"Look I know we've all had about enough of this. Kobe, nineteen thing we're tired of the politics of it. We're tired of the endless conflicting reports what we should do what we shouldn't do what we should wear and not wear you know surfaces transferred disease, or maybe they don't. We're ready to open schools. We can open restaurants, baseball, or maybe we're not. Oh and please don't blame my co host for this opening. I didn't tell them about it and so forgive him, and you can blame me. This is a particular pleasure today. I, get to chat it up with my very best friend. Dr Steven Taback. who also just happens to be? The quadruple board certified doctor of Internal Medicine Pulmonary Disease Critical Care and neuro critical care whatever that means. He's also on the frontlines fighting the COVID battle for us every day at his hospitals, which were eternally grateful for and by the way he saved my dad's life twice. Dr Steven Tailback. You Doing Stephen? Doing great good to hear you in and see you at least virtually anyway. It's weird, isn't it? We would normally see each other all the time right at least twice a week during the week, and then on the weekends dinner, and by the way I know you've been teetotalling for like three months. You'RE GONNA have to explain that to the group why I am drinking the mcallen twenty-five that you gave me for my birthday, so thank you very much happy birthday. I'm glad to see that. You still have some left in the bottle as of. mid-may. So, why is it? YOU'RE NOT DRINKING STEVE? From my perspective thing on the front lines you Wanna do everything you can to. Protect yourself immunologically, and so my goal was to optimize my immune system, considering the fact that there is no scene, but in order to optimize one's immune system. You want to eat healthier. You WanNa sleep better. And when I looked at the things that I was doing in my life I was not exercising as much as I would have liked to. My sleep was always fragmented. Fragmented and I do know. The alcohol suppresses the immune system not that I. You know I have more than probably one drink a week. When I see you I. Never drink otherwise, but nevertheless I felt that in order to really give myself the best possible defense against this miserable virus I should do. Everything could now to optimize my immune system until you you eating differently to. Eating Vegan I've been avoiding caffeine which has helped my my sleep tremendously of avoided alcohol I've started back on a regular exercise, so exercise has something to do with your immune system absolutely exercises very important for your immune system why it's a very good question I'm not sure I have an answer is simple answer as to why, but exercised absolutely increase the circulation. It stimulates your your. Your metabolic rate kind of wakes up your cells, and it optimizes cellular performance and metabolic performance, and at the end of the day. That's what your immune system is is the doing constant surveillance of cancer cells is doing constant surveillance for viruses and bacteria, and you wanted at optimal performance, but you're telling me that a glass of macallan twenty five is not so good for my. My immune system. It's certainly not good for your immune system. Now the question is, does it actually have any deleterious effects truly having a glass? You know a week or so probably not, but what would it do to your system? That would affect your immune system. What we do know that you do have we call Milo suppression and Rith Rope Suppression. That is you stop manufacturing red. Red Blood Cells. People who use alcohol to excess clearly are have increased susceptibility to bacterial infections viral infections. They manufacture less red blood cells so obviously they're gonNA. have difficulty adequately getting oxygen to vital organs. Organs are going to suffer in terms of their peak performance speaking of having a little fun with it. I'M GONNA put your feet to the fire a little bit right away. Before months ago, Steve we had the honor of being joined by Dr Suzanne Donovan, who broached the concept of this corona virus and you guys? We're talking about it. And I almost could hear battle hymn of the Republican, the background and a Glory Glory Hallelujah and you guys were talking about how America was so strong and so well designed as far as our health care system. We really knew what we were doing. Chances are this corona. Thing wasn't going to be a big deal for us as it would be potentially some other parts of the world. That was then. This is now a steve. The US has four percent of the world's population and we're currently running at twenty five percent of the world, global cases and deaths. Why is that first and foremost? Let's say that the superpower of the world absolutely blew it as far as efficiency in terms of testing in terms of reporting in terms of personal protective equipment. We really were not ready, even though we could have been ready, we missed multiple steps in the preparatory process.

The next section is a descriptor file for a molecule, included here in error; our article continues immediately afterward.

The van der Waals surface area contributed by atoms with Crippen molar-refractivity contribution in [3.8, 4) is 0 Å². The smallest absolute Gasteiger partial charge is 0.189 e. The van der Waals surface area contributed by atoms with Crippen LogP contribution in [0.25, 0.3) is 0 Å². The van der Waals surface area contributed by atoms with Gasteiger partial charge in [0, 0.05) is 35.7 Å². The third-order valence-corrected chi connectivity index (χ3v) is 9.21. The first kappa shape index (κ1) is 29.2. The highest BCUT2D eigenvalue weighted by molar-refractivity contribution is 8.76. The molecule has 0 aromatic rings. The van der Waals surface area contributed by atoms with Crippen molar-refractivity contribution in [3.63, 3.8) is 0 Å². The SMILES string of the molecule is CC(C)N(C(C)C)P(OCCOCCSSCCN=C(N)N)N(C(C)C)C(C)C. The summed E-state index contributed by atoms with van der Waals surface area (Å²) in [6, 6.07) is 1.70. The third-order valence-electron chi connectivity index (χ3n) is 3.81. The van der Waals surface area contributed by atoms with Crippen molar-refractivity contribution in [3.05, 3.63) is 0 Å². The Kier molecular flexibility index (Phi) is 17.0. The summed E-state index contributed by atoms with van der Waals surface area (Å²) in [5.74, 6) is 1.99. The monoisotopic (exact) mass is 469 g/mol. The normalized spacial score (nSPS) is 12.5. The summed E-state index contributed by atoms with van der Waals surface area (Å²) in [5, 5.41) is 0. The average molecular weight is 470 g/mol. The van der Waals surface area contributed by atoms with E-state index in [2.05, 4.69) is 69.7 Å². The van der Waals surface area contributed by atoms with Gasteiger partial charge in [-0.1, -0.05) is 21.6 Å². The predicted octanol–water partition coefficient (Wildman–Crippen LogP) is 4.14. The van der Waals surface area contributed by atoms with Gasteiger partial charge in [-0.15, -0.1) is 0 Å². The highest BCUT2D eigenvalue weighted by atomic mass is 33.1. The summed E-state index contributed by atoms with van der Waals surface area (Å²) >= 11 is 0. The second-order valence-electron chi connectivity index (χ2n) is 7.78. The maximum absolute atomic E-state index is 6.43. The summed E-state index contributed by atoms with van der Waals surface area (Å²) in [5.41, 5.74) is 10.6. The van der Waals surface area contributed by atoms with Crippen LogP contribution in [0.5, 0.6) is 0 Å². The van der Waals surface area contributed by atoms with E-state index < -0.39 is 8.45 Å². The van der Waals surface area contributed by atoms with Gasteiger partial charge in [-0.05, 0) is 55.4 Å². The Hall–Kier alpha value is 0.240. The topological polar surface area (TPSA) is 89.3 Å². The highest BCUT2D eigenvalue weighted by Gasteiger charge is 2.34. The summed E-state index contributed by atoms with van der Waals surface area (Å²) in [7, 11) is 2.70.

Dr Steven Tailback Dr Steven Taback. Doctor Of Internal Medicine Pu Kobe Steve Mcallen United States Stephen Caffeine Dr Suzanne Donovan America